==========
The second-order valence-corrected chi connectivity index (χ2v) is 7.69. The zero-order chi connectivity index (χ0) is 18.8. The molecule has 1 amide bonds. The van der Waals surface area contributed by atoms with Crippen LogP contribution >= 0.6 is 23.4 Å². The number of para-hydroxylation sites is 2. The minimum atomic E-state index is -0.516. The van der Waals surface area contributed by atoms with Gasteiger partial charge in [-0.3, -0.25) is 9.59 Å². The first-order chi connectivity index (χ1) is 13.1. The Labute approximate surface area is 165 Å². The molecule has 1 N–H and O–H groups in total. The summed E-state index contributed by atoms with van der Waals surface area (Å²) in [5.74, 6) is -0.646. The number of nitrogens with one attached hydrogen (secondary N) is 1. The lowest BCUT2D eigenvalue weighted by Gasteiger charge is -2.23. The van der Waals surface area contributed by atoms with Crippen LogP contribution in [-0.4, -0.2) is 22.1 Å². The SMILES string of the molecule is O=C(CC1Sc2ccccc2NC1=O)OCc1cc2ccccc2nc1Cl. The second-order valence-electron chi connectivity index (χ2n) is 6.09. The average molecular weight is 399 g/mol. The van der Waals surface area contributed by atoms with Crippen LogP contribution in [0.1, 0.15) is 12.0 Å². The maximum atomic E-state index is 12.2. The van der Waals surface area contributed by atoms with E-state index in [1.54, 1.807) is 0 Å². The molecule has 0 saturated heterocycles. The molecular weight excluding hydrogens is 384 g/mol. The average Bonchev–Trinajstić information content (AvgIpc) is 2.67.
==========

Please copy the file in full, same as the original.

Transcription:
The second-order valence-corrected chi connectivity index (χ2v) is 7.69. The zero-order chi connectivity index (χ0) is 18.8. The molecule has 1 amide bonds. The van der Waals surface area contributed by atoms with Crippen LogP contribution >= 0.6 is 23.4 Å². The number of para-hydroxylation sites is 2. The minimum atomic E-state index is -0.516. The van der Waals surface area contributed by atoms with Gasteiger partial charge in [-0.3, -0.25) is 9.59 Å². The first-order chi connectivity index (χ1) is 13.1. The Labute approximate surface area is 165 Å². The molecule has 1 N–H and O–H groups in total. The summed E-state index contributed by atoms with van der Waals surface area (Å²) in [5.74, 6) is -0.646. The number of nitrogens with one attached hydrogen (secondary N) is 1. The lowest BCUT2D eigenvalue weighted by Gasteiger charge is -2.23. The van der Waals surface area contributed by atoms with Crippen LogP contribution in [-0.4, -0.2) is 22.1 Å². The SMILES string of the molecule is O=C(CC1Sc2ccccc2NC1=O)OCc1cc2ccccc2nc1Cl. The second-order valence-electron chi connectivity index (χ2n) is 6.09. The average molecular weight is 399 g/mol. The van der Waals surface area contributed by atoms with Crippen LogP contribution in [0.1, 0.15) is 12.0 Å². The maximum atomic E-state index is 12.2. The van der Waals surface area contributed by atoms with E-state index in [1.54, 1.807) is 0 Å². The molecule has 0 saturated heterocycles. The molecular weight excluding hydrogens is 384 g/mol. The average Bonchev–Trinajstić information content (AvgIpc) is 2.67.